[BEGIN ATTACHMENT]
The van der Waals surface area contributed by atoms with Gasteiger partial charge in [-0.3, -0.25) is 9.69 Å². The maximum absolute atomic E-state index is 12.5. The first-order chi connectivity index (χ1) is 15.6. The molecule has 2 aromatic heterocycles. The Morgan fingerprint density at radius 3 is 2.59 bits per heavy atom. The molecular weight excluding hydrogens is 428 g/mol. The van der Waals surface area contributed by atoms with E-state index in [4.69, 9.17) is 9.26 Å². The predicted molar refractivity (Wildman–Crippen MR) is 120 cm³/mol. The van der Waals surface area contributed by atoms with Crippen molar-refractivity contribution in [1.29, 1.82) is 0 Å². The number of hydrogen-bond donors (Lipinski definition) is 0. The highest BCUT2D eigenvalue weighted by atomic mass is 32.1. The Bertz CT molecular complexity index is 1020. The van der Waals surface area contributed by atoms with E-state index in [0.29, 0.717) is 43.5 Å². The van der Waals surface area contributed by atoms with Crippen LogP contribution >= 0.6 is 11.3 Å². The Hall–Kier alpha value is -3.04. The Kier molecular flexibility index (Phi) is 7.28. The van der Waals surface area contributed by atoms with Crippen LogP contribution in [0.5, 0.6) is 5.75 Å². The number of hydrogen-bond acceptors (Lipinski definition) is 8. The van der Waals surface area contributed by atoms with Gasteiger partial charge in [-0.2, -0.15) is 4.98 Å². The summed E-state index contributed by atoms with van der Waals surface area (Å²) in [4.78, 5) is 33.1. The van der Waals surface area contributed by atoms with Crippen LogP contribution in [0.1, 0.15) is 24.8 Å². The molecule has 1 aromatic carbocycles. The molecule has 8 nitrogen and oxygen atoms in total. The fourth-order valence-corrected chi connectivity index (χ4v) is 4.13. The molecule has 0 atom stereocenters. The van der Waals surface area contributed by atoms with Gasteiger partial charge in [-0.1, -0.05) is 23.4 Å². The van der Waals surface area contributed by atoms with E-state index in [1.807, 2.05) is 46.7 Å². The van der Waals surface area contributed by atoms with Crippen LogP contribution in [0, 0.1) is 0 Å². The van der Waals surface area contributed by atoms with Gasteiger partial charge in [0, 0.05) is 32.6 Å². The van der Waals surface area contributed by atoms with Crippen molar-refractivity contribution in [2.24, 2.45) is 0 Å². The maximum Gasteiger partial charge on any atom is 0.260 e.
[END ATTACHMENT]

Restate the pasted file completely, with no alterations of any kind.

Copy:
The van der Waals surface area contributed by atoms with Gasteiger partial charge in [-0.3, -0.25) is 9.69 Å². The maximum absolute atomic E-state index is 12.5. The first-order chi connectivity index (χ1) is 15.6. The molecule has 2 aromatic heterocycles. The Morgan fingerprint density at radius 3 is 2.59 bits per heavy atom. The molecular weight excluding hydrogens is 428 g/mol. The van der Waals surface area contributed by atoms with E-state index in [4.69, 9.17) is 9.26 Å². The predicted molar refractivity (Wildman–Crippen MR) is 120 cm³/mol. The van der Waals surface area contributed by atoms with Crippen molar-refractivity contribution in [1.29, 1.82) is 0 Å². The number of hydrogen-bond donors (Lipinski definition) is 0. The highest BCUT2D eigenvalue weighted by atomic mass is 32.1. The Bertz CT molecular complexity index is 1020. The van der Waals surface area contributed by atoms with E-state index in [0.29, 0.717) is 43.5 Å². The van der Waals surface area contributed by atoms with Crippen LogP contribution >= 0.6 is 11.3 Å². The Hall–Kier alpha value is -3.04. The Kier molecular flexibility index (Phi) is 7.28. The van der Waals surface area contributed by atoms with Crippen LogP contribution in [0.5, 0.6) is 5.75 Å². The number of hydrogen-bond acceptors (Lipinski definition) is 8. The van der Waals surface area contributed by atoms with Gasteiger partial charge in [-0.2, -0.15) is 4.98 Å². The summed E-state index contributed by atoms with van der Waals surface area (Å²) in [4.78, 5) is 33.1. The van der Waals surface area contributed by atoms with Crippen LogP contribution in [0.1, 0.15) is 24.8 Å². The molecule has 1 aromatic carbocycles. The molecule has 8 nitrogen and oxygen atoms in total. The fourth-order valence-corrected chi connectivity index (χ4v) is 4.13. The molecule has 0 atom stereocenters. The van der Waals surface area contributed by atoms with Gasteiger partial charge in [-0.1, -0.05) is 23.4 Å². The van der Waals surface area contributed by atoms with E-state index in [1.807, 2.05) is 46.7 Å². The van der Waals surface area contributed by atoms with Crippen LogP contribution in [0, 0.1) is 0 Å². The van der Waals surface area contributed by atoms with Gasteiger partial charge in [0, 0.05) is 32.6 Å². The van der Waals surface area contributed by atoms with Crippen molar-refractivity contribution in [2.24, 2.45) is 0 Å². The maximum Gasteiger partial charge on any atom is 0.260 e.